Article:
Sagarika Ghose discusses with the team of 'Inkaar' - including director Sudhir Mishra and actors Chitrangada Singh and Arjun Rampal - whether it is time for cinema to introspect on how it portrays women.
Below is the full transcript of the show:
Sagarika Ghose: Hi there. We are continuing our focus on 'Agenda For Change', looking at what long term changes we can bring to reduce crimes against women. Now what about the role of cinema, what role should cinema play in a country where crimes against women seem to be an epidemic? A new film 'Inkaar' to be released on January 18 looks at sexual harassment in the workplace. A note of disclosure at the very outset, 'Inkaar' is distributed by Viacom18 which is an affiliate of Network18 of which CNN-IBN is a part, but we're not just doing publicity for the film on this show. We're also asking is it important for popular entertainment and cinema to raise such issues and also introspect on how it portrays women.
Joining us tonight the actors and director of 'Inkaar'. Sudhir Mishra, director of Inkaar. Chitrangada Singh and Arjun Rampal, the actors of 'Inkaar'. Thank you very much indeed for joining us. Let's kick it off with you Sudhir Mishr. Farhan Akhtar has said, "There is definitely something wrong in a society where men feel they can get away with sexually harassing or raping a woman. As a filmmaker, I must also look inward to see if the industry that I belong to could be partially responsible in propagating this kind of mindset. And I must say, sadly so, the answer is yes."
We will come to the discussion of 'Inkaar' in just a bit, but before that I want to get your general comment on cinema and crime against women. Is Bollywood promoting violence against women?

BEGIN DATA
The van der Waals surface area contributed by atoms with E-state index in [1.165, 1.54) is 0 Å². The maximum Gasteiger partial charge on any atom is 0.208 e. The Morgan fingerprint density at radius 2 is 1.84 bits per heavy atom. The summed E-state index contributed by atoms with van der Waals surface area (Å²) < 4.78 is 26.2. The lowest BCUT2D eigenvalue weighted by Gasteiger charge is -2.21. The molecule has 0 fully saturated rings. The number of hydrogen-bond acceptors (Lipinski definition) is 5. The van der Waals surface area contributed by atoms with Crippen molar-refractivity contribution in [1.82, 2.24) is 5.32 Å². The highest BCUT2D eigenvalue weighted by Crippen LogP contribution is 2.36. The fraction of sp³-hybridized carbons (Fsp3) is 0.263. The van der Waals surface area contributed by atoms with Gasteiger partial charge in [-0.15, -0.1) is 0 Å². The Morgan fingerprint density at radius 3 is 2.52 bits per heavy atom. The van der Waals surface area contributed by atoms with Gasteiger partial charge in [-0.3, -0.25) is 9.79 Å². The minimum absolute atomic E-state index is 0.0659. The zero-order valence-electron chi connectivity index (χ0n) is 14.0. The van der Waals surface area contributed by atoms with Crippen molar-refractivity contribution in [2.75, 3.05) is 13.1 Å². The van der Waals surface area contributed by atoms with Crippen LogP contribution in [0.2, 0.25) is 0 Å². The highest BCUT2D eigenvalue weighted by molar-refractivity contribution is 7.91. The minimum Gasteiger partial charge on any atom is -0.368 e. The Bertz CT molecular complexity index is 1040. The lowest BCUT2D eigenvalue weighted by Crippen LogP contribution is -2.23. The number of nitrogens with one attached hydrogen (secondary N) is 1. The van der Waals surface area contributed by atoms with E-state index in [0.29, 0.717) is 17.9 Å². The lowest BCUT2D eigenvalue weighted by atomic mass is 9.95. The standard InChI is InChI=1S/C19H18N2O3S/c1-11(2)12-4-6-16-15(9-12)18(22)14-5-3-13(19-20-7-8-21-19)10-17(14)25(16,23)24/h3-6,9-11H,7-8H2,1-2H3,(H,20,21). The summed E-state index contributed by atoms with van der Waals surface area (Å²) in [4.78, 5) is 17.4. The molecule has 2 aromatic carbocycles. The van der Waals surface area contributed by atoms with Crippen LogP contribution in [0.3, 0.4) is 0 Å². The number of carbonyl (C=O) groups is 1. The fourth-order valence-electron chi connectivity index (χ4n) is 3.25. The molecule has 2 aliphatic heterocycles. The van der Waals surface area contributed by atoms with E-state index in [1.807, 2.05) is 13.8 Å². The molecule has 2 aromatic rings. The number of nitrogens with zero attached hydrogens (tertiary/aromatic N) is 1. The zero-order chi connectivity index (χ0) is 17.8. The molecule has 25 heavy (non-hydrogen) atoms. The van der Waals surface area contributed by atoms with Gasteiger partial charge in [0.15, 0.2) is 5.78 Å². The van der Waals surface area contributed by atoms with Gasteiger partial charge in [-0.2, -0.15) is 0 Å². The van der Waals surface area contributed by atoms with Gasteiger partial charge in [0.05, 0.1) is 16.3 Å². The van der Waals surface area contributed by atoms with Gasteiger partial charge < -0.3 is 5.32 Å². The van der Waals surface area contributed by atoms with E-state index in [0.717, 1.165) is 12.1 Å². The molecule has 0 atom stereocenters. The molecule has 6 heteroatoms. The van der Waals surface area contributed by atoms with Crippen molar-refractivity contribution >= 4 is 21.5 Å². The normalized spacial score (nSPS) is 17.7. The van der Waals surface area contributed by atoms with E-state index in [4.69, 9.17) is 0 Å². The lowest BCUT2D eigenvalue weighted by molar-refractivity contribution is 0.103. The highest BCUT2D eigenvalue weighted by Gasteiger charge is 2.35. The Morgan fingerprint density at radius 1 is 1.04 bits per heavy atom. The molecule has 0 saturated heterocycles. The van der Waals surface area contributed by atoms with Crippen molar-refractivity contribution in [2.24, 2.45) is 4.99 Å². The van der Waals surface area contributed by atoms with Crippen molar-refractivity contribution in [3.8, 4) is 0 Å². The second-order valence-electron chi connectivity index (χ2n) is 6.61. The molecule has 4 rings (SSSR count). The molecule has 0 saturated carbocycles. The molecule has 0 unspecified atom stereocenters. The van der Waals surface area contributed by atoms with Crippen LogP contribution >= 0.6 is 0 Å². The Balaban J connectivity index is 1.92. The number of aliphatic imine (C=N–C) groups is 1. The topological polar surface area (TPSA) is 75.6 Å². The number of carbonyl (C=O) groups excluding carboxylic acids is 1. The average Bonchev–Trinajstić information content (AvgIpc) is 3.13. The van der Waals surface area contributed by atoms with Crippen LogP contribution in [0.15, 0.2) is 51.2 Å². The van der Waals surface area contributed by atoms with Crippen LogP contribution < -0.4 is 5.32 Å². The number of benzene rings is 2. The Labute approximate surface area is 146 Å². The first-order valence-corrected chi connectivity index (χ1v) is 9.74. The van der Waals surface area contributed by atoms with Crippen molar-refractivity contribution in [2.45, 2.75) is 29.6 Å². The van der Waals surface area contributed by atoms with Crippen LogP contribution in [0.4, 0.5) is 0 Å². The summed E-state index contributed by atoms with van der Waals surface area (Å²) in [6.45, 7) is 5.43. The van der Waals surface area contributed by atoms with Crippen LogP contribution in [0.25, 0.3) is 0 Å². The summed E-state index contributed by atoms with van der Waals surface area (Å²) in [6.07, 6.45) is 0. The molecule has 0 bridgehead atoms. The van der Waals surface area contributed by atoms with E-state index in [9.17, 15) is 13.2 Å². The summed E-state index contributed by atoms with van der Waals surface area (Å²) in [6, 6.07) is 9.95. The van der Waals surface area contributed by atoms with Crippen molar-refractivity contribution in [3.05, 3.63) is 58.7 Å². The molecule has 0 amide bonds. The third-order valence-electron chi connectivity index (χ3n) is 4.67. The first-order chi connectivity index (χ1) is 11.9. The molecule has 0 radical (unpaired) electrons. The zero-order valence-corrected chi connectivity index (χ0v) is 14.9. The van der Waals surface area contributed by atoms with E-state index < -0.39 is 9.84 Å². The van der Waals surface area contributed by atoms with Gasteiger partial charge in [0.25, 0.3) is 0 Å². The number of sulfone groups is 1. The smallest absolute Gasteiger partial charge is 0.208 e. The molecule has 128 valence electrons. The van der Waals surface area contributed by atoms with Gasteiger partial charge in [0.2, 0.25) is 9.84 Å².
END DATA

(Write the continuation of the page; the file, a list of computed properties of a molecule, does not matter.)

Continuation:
Sudhir Mishra: Is Bollywood propagating communal amity, it was, but did it have any effect, no. Bollywood often reflects prevailing trends of the society.
Sagarika Ghose: So what is the responsibility that cinema has?
Sudhir Mishra: There are filmmakers and filmmakers, there always have been. They make all sought of films. There are many songs which people talk about, promoting this and promoting that.
Sagarika Ghose: As a social scientist said 'jumma chumma' is a musical gangrape.
Sudhir Mishra: That is an overreaction.
Sagarika Ghose: Let me ask you Chitrangada Singh, why do female actors, serious female actors like yourself, like Katrina, Kareena, do item numbers?
Chitrangada Singh: First of all I don't understand serious top of the line. And how does that change your options of what you want to do.
Sagarika Ghose: Well why do you have to do item numbers as a serious actor?
Chitrangada Singh: I have to. I choose to.
Sagarika Ghose: But why?
Chitrangada Singh: Because songs and dance are such an important part of Indian cinema. Right from Madhubala, or Waheedaji, even Helen for that matter.
Sudhir Mishra: I think Bollywood sometimes commodifies women just as society does.